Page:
Subject ▸ computer science

Running R Shiny, RStudio Server, OpenCPU and Webmin in a Vagrant Virtual Box

Introduction This is a modified version of a Vagrant machine originally created six years ago. I found the VM in the web here. It wasn’t running from the get-go and some modifications were required. The changes are documented in the markdown files NEWS, BUILD and HISTORY with the project. About this virtual machine The machine was upgraded to Ubuntu 14.04 Trusty 64 bits which makes some of the problems, due to aged software go away.

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A Deep Learning virtual machine (TensorFlow)

Introduction This is a VirtualBox VM that is automatically generated using Vagrant. Machine Learning and Deep Learning packages installed are: Scikit-Learn, NLTK, Keras, TensorFlow and Theano. A Vagrant file is used to generate this VM, which runs on Ubuntu 14.04 (trusty64). Getting Started This VM should work in Windows, macOS and Linux VirtualBox (version 6+) is required Download and install Vagrant Clone the virtual machine specs with:

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Docker for R - Minimal book

This is a minimal example of a book based on R Markdown and bookdown ( Please see the page “Get Started” at for how to compile this example.

R and Python commingled: RPyStats in Windows and Linux. Season 1, Episode 6

Alright! We have two Rmarkdown notebooks written in Python and R running PyTorch libraries. There are many more things that still we can do to improve the accuracy of the model to recognize hand-written digits. But before we continue improving the algorithm and the model, I wanted to make a brief pause and showed you something that really made me jump ship from Windows to Linux. It is related to R, Python and data science.

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R and Python commingled: Creating a PyTorch project with RPyStats. Season 1, Episode 5

In the previous episode we ended up calculating the accuracies for the MNIST digits model using PyTorch libraries called from a Rmarkdown notebook written in Python. In this episode, we will run the same example but in another notebook written in R named *mnist_digits_rstats.Rmd*, which was saved in the folder ./work/notebooks in the previous session. With RStudio open, let’s click on the file to open it. You may notice some familiarity between the code in this notebook *mnist_digits_rstats.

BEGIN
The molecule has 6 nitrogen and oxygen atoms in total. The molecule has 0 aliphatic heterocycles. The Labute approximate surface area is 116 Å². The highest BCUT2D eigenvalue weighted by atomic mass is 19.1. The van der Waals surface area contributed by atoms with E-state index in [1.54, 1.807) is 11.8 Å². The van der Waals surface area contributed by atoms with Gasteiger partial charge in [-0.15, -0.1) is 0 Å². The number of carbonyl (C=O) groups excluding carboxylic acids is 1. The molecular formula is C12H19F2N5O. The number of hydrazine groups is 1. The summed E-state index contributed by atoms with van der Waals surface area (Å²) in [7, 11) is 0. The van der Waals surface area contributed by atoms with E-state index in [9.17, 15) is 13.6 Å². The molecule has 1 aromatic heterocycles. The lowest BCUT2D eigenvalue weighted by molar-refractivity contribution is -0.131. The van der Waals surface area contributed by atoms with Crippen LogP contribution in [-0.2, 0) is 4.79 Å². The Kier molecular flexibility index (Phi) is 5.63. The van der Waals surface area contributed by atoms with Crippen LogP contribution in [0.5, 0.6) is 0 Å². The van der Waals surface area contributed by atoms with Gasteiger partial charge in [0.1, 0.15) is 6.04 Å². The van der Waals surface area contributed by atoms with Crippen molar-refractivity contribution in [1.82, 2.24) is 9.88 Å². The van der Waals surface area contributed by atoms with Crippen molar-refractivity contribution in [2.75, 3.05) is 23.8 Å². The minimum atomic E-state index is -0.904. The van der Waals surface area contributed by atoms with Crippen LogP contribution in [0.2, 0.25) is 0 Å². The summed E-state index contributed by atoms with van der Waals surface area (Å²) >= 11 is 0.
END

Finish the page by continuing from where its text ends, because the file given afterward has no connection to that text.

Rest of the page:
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R and Python commingled: Creating a PyTorch project with RPyStats. Season 1, Episode 4

Introduction Now that you have your machine with the core applications installed (Season1, Episode 3), in this episode we will cover the steps to create a machine learning project commingling R and Python. I will call this project rpystats-apollo11. What rpystats-apollo11 will do is training a neural network using the MNIST dataset to recognize hand-written digits. I will write the code in pure Python first, and then in R in two separate Rmarkdown notebooks running in RStudio.

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Integrating Python and R for data science. Converting Eclipse binary files to dataframes in the Volve dataset

Introduction Python and R offer a good combination of powers: dozens of proven engineering, data science, and machine learning libraries, also a science oriented approach towards full reproducibility. As I have told you before, I started my coding journey with Python many years ago. I even wrote a large application for production optimization using OpenServer, Prosper, GAP and MBAL by Petroleum Experts while I was on my 3-year tour with Petronas in Kuala Lumpur in Malaysia.

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Being proven wrong on Linux every day

Being proven wrong every day: “Open Source has no-warranty, no maintenance, insecure, no leaders” From the Blog of Alfonso R. Reyes at That’s what they said about Linux. And look where it is now. Ninety percent and above of the worldwide servers use Linux; 98% of mobile smart devices use Linux or Unix derivatives; active sensors, microprocessors and controllers in the field have underlying operating systems based on Unix. Finally, cherry on top: 99.

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Customizing Rob Hyndman template

Just made changes in Rob Hyndman template to adapt to my new static website.

Virtualization brings Reproducibility to your Petroleum Engineering Workflow

Motivation By nature, I am curious. I am not only interested in the why-of-things but also in the “how”. Be able to document it and reproducing it later. And that, most of the time, could be a time consuming affair. Pleasurable, rewarding, but time consuming. Add to that data science and deep learning and you get a exponential combination. I own a 8-core, 32GB RAM, 3TB SSD, Quadro K2100M GPU laptop that originally acquired with the intention of running several virtual machines with Windows, Linux and MacOS, as part of my work as an atypical petroleum engineer.

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